Amid the strong demand seen in past year, semi supplies from top producers – TSMC, Samsung, and Intel – are not able to catch up just yet. As a capital-intensive business that is facing high demand volatility, semi producers are not willing to expand capacity unless demand is forecasted to be strong beyond a 5-year horizon, and the supply glut in 2018 has stoked this concern further. Meanwhile, building a new semiconductor fab takes years and sizeable capital spending, which means that semiconductor prices are widely volatile as any supply shortage is unlikely to be solved quickly (Chart 6). Pat Gelsinger, the new CEO of Intel, forecast that chip shortage in the auto industry could take at least 2 years to ease.

The tit-for-tat ban during Trump’s administration also plays a role in worsening the supply picture, as restrictions on semi sales to Chinese communication firms – the like of Huawei and ZTE – result in stockpiling of chips by Chinese producers, while U.S. were also cut off from lower-tech chips made by SMIC due to the Federal ban on the firm.

Another important risk factor for semi supplies is the current drought in Taiwan that potentially hamper the country’s chip production amid falling water reservoirs in several factories. The Ministry of Economic Affairs earlier in April implemented rationing of water supply, requiring companies to reduce water usage by 15%. Semi manufacturing is a water intensive process – TSMC factory in Taichung consumes 200.000 tons of water per day – and the country accounts for 60% of global foundry revenue, making the current drought, if prolonged, potentially derail global electronics manufacturing (Chart 7).

When Will The Shortage Ease?

Assessing and quantifying the demand for semi in real time is difficult, as consumer spending on electronic devices vary with the economic cycle and release of new products. However, demand in the near term likely already peaked for two reasons. First, broadening vaccination campaign should allow workers to come back to office and reverse last year’s trend where office workers are rushing to upgrade their PC and buy a second monitor for home use. Moreover, businesses and consumers that need to upgrade or add PC and other electronic devices should have done so last year when lockdown restriction was at its tightest, hence demand should revert to normal this year. If semi demand from consumer electronics ease, then production could be shifted to meet the need of the auto sector and allow vehicle production to rebound in the coming months.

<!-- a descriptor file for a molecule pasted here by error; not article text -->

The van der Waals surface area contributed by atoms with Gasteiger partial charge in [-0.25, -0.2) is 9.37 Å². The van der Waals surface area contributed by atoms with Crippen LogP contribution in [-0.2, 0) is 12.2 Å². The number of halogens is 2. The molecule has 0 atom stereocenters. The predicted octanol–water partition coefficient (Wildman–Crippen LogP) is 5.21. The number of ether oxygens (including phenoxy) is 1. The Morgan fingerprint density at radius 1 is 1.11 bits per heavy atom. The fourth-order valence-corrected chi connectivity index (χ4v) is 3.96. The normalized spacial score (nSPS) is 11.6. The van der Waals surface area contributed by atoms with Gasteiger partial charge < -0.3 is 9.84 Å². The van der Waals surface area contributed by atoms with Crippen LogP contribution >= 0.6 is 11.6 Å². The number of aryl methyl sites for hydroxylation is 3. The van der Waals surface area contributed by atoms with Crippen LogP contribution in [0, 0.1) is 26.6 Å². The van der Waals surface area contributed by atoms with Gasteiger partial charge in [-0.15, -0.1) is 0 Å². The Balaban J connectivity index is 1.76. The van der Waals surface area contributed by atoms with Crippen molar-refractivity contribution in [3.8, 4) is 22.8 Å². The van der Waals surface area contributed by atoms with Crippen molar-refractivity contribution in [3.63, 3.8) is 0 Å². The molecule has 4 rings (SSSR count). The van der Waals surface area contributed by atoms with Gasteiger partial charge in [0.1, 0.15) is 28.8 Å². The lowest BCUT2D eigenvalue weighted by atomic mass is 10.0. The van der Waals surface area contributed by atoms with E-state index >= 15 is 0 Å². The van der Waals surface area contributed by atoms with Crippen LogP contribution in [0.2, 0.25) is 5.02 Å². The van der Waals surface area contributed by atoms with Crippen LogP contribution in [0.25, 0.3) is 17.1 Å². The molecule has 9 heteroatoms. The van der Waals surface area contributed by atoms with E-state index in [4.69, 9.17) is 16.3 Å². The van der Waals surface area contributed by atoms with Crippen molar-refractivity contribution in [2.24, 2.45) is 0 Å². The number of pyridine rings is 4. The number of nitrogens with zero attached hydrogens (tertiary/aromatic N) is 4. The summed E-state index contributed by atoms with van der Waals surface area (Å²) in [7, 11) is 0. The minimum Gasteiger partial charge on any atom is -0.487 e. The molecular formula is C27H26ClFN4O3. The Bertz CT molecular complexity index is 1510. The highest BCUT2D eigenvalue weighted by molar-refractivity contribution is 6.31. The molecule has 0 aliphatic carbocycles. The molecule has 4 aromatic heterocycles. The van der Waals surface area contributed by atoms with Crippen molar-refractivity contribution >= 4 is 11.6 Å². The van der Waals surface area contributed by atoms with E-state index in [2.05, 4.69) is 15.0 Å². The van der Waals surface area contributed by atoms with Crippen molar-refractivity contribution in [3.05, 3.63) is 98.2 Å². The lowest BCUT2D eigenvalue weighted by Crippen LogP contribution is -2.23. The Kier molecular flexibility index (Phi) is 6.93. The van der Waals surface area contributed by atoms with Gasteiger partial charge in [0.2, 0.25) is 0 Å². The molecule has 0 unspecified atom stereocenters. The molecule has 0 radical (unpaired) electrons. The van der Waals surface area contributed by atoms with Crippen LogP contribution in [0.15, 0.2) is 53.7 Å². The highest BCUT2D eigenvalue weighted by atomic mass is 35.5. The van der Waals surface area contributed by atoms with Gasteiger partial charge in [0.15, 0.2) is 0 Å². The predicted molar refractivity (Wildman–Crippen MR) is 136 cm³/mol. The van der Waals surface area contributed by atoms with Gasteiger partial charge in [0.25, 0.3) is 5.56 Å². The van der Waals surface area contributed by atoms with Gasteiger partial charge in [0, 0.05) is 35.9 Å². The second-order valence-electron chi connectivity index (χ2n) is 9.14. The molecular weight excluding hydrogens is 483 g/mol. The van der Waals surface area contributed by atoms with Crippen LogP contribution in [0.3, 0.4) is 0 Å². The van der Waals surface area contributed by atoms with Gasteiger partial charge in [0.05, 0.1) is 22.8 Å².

For the longer-term supply outlook, major semi producers this year announced significant increase of their capital expenditure to expand capacity and further develop the 5 and 3 nm technology into broader application. Taiwanese and Chinese imports of semiconductor machinery are already seeing a sharp rise in past months, mirrored by the rising exports of such machinery from U.S. and Japan (Chart 8). All this should translate to a rise in supply in the coming 2-3 years.

Market Implications

  • The chip shortage bodes poorly for car manufacturers and the countries with large auto manufacturing base, such as Mexico, Germany, and the Eastern European countries. This potentially result in both revenue and earnings undershooting consensus and weigh the trade balance of these countries. Used car prices may stay elevated amid tight supply of new vehicles.
  • Consumer electronics could be the next in line, with Samsung postponing updates to its flagship model this year.
  • Slowdown in medical devices production, the rollout of 5G infrastructure
  • Increase in pricing power of semi firms. TSMC is holding instead of cutting prices of its older generation chips.

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Published by Journeyman

A global macro analyst with over four years experience in the financial market, the author began his career as an equity analyst before transitioning to macro research focusing on Emerging Markets at a well-known independent research firm. He read voraciously, spending most of his free time following The Economist magazine and reading topics on finance and self-improvement. When off duty, he works part-time for Getty Images, taking pictures from all over the globe. To date, he has over 1200 pictures over 35 countries being sold through the company.